Summary: If we want to walk in the land of victory, there comes a time when we need to wait on God.

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The principle of preparation is one of the keys to possessing the land of victory. Joshua had been communing with the Lord and now tells the Israelites, “Canaan is ours. All we have to do is go in and possess it because God has already given it us.” Can you imagine how excited the Israelites must have been about entering the Promised Land? They had been wandering in the wilderness for forty years. Joshua was now telling them to get ready to enter and possess the land about which they had been hearing, talking, and dreaming.

Joshua said, “You need to hold up and prepare yourself before you can possess the land.” They had to prepare before they could possess. We, too, must first wait on the Lord before we can walk in the land. We must understand that waiting time is not necessarily wasted time. We live in a society in which we think everything has to be done in a hurry.

However, we must understand: There is a secret to waiting on the Lord. If we want to walk in the land of victory, there comes a time when we need to wait on God. We must always remember God never gets in a hurry and God is never late; God is always on time. If we learn to wait on Him, learn to walk with Him, and learn to worship Him, we will come to the place in our lives where we shall daily live the life of victory.

We must prepare before we can possess our land of Canaan. If we are not prepared to possess, we may enter Canaan for only a little while and then go back to failure and defeat. That is what often happens to someone who is saved at a Christian summer camp. They are energized and revitalized by God’s power; but after a few months, they are no longer excited, serving, and living in victory.

Too often many do not wait on God and say, “God, prepare my life, prepare my heart. Speak to me so that when I leave youth camp and am back in school, I can serve Jesus day by day.” A time must come when we learn to wait on God and let Him prepare us to possess our possessions and live the victorious Christian life.

God has called us to exit Egypt, leave the wanderings of the wilderness, and conquer our Canaan. The Promised Land is a gift. Even though God has already given us the land, we must still fight for victory. There is no contradiction here. Even though the Holy Spirit is a gift, we still need to tarry and benefit from His presence. We know we do not have to fight all the time for victory because now we are fighting from victory. We are not fighting a fight that is lost but one that is already won.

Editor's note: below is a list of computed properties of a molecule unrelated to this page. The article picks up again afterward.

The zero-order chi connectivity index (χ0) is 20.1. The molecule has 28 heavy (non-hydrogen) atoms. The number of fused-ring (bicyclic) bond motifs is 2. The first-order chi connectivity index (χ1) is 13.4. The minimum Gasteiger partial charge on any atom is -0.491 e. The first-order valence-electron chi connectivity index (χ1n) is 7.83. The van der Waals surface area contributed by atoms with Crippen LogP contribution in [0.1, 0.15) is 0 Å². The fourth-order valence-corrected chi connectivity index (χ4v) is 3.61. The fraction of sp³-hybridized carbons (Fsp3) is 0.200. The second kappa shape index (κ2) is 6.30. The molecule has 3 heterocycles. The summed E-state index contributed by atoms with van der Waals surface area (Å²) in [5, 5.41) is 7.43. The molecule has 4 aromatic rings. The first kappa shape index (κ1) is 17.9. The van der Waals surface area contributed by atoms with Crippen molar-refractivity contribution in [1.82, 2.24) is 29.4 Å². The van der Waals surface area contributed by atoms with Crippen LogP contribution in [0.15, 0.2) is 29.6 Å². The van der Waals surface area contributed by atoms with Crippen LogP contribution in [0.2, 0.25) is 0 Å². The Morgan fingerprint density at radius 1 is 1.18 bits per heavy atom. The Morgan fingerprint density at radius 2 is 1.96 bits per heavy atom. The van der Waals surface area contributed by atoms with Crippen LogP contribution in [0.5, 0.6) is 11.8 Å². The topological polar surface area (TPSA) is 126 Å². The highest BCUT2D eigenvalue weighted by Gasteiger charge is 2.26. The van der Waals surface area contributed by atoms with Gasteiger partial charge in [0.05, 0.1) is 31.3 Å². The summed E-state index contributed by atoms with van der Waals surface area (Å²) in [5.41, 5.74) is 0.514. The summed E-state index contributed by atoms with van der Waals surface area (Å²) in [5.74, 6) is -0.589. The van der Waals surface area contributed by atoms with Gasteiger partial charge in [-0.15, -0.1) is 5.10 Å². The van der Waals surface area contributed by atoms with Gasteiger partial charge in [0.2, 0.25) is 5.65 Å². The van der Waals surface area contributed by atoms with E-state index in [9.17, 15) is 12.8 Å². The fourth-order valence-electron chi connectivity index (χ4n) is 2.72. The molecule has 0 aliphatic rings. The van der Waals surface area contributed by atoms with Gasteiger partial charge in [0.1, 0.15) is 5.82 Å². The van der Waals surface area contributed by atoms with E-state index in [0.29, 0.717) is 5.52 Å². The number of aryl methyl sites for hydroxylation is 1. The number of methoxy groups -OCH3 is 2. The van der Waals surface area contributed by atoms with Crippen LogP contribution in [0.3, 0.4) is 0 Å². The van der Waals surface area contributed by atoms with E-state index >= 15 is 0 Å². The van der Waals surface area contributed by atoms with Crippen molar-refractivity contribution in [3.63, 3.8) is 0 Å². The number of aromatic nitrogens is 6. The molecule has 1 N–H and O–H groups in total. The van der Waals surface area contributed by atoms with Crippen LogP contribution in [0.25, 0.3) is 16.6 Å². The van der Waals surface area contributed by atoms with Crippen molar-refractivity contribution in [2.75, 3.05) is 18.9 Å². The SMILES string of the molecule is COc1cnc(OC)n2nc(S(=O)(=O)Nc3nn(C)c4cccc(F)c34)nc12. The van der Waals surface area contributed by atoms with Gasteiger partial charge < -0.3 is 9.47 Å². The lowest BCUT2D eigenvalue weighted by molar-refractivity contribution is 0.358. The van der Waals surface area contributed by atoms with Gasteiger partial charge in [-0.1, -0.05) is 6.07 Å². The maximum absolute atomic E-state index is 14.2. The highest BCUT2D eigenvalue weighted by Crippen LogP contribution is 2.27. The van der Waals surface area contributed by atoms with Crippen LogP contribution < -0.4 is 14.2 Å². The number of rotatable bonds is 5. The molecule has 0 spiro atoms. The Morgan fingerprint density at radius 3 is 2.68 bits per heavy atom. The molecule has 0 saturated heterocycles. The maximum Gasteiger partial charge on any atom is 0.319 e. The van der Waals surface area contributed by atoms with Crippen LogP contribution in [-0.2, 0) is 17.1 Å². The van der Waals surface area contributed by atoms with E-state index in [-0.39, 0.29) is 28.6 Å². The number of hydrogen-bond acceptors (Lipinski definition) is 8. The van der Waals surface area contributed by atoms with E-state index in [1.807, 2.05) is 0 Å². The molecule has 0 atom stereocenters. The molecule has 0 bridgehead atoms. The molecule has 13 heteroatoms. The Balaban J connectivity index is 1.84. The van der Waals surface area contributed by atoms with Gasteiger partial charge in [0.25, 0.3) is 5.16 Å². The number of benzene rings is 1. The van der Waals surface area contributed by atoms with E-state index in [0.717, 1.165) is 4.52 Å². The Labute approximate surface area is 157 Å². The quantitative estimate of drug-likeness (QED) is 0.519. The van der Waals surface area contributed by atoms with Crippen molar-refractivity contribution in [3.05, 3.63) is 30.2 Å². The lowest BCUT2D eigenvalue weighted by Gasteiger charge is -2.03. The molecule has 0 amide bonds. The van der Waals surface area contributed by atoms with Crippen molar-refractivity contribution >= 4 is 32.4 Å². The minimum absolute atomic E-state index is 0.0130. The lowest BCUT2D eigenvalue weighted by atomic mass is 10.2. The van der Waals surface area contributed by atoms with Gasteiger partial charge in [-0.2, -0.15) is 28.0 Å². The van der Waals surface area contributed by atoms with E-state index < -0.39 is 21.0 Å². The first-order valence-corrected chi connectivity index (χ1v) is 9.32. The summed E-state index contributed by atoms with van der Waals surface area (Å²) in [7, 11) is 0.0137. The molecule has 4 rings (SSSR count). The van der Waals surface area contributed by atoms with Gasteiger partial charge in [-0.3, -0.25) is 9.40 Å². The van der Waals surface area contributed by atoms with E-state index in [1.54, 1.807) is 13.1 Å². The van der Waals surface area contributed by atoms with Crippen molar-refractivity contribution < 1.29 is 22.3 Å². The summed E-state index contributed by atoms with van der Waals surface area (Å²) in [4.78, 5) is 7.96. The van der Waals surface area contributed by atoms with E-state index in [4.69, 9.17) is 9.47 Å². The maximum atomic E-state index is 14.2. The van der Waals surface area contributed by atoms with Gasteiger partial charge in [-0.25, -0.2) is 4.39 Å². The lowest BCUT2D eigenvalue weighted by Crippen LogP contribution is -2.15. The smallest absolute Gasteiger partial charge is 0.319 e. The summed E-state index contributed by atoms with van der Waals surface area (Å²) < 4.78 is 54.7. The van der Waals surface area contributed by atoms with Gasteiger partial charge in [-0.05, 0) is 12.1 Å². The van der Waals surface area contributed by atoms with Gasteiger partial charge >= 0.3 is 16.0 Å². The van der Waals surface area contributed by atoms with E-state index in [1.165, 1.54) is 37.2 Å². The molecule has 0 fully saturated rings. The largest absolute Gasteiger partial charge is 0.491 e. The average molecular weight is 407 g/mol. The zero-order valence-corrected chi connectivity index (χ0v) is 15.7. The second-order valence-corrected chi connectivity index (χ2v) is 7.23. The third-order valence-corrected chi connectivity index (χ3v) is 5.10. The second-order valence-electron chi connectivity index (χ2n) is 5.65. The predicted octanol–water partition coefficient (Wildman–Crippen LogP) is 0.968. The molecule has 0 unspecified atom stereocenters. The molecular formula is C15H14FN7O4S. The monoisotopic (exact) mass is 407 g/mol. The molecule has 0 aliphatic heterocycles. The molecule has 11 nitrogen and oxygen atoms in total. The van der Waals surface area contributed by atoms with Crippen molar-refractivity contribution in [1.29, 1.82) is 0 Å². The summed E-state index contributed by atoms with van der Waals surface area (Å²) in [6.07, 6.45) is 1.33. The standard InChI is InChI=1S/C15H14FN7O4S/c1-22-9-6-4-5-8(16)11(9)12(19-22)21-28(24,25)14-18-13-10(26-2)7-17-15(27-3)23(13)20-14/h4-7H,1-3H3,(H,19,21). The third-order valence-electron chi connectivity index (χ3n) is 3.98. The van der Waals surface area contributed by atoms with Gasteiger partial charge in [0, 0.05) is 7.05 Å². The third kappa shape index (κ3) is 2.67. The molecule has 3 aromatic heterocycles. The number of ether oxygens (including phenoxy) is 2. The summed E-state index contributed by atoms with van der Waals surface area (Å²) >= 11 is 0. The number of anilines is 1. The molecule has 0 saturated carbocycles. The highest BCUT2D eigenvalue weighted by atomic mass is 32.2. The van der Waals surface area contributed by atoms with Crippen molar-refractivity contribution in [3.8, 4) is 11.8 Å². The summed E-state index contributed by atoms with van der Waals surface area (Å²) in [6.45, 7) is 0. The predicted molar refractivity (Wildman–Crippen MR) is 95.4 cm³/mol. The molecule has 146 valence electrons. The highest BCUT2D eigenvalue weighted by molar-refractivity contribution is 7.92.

Just as God spoke to the nation of Israel, He is speaking to the Church today saying: “Prepare your heart. Prepare your life so that I can move and do mighty exploits in your church and among your people.”

There are three major elements that relate to the principle of preparation.


The first element is the new diet:

10“Then Joshua commanded the officers of the people, saying, 11‘Pass through the midst of the camp and command the people saying, “Prepare provisions for yourselves.”’”

The Jordan was at flood stage. You might have thought Joshua would say, “Prepare a bridge or a boat,” but he said, “Prepare provisions.” A proverb that has been attributed both to Napoleon and Frederick the Great is that an army travels on its stomach. The Word of God tells us they needed proper nourishment; they needed a new diet. The wilderness food was not good enough to give victory in Canaan. “Prepare some food. Prepare your life so you can live victoriously in Canaan.”

In Chapter 2, The Possession for Victory, we saw some of the ramifications as it relates to manna. Manna was a strange kind of food—a course and dry wafer. Manna means, “What is this?” For forty years the nation of Israel said, “What is this?”

Manna was something God had given to sustain them in the wilderness. Manna was never intended to be their permanent food, only to get them through the wilderness and to the other side. Yet many of God’s people are content to live with manna in their bellies instead of the meat of God in their hearts. They will not come to the place in life where they get so sick and tired of manna they change the way they live. Numbers 11:8 tells us that manna tasted like oil while Exodus 16:31 tells us it tasted like honey. Note: it tasted like oil and it tasted like honey. It was not oil; it was not honey. You see, it was designed to whet their appetites and cause them to want more of the produce of Canaan.

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